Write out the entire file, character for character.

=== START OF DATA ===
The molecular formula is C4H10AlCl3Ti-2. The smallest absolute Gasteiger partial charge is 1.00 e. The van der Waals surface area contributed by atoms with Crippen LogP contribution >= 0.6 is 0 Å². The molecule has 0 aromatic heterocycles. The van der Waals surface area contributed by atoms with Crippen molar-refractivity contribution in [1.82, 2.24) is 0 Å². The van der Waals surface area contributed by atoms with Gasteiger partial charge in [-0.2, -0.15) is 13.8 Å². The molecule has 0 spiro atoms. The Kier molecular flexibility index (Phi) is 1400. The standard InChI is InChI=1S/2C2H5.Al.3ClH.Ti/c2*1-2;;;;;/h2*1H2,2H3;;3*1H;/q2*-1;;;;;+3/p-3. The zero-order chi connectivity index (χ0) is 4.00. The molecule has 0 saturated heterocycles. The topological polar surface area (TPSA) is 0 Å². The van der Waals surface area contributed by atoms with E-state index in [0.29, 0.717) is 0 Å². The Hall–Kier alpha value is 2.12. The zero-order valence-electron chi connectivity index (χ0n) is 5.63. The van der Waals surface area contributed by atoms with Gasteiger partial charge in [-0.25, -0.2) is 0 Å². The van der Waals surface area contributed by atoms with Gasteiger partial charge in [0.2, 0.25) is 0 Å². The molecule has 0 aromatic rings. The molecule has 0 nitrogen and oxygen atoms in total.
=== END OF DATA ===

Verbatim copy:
The molecular formula is C4H10AlCl3Ti-2. The smallest absolute Gasteiger partial charge is 1.00 e. The van der Waals surface area contributed by atoms with Crippen LogP contribution >= 0.6 is 0 Å². The molecule has 0 aromatic heterocycles. The van der Waals surface area contributed by atoms with Crippen molar-refractivity contribution in [1.82, 2.24) is 0 Å². The van der Waals surface area contributed by atoms with Gasteiger partial charge in [-0.2, -0.15) is 13.8 Å². The molecule has 0 spiro atoms. The Kier molecular flexibility index (Phi) is 1400. The standard InChI is InChI=1S/2C2H5.Al.3ClH.Ti/c2*1-2;;;;;/h2*1H2,2H3;;3*1H;/q2*-1;;;;;+3/p-3. The zero-order chi connectivity index (χ0) is 4.00. The molecule has 0 saturated heterocycles. The topological polar surface area (TPSA) is 0 Å². The van der Waals surface area contributed by atoms with E-state index in [0.29, 0.717) is 0 Å². The Hall–Kier alpha value is 2.12. The zero-order valence-electron chi connectivity index (χ0n) is 5.63. The van der Waals surface area contributed by atoms with Gasteiger partial charge in [-0.25, -0.2) is 0 Å². The van der Waals surface area contributed by atoms with Gasteiger partial charge in [0.2, 0.25) is 0 Å². The molecule has 0 aromatic rings. The molecule has 0 nitrogen and oxygen atoms in total.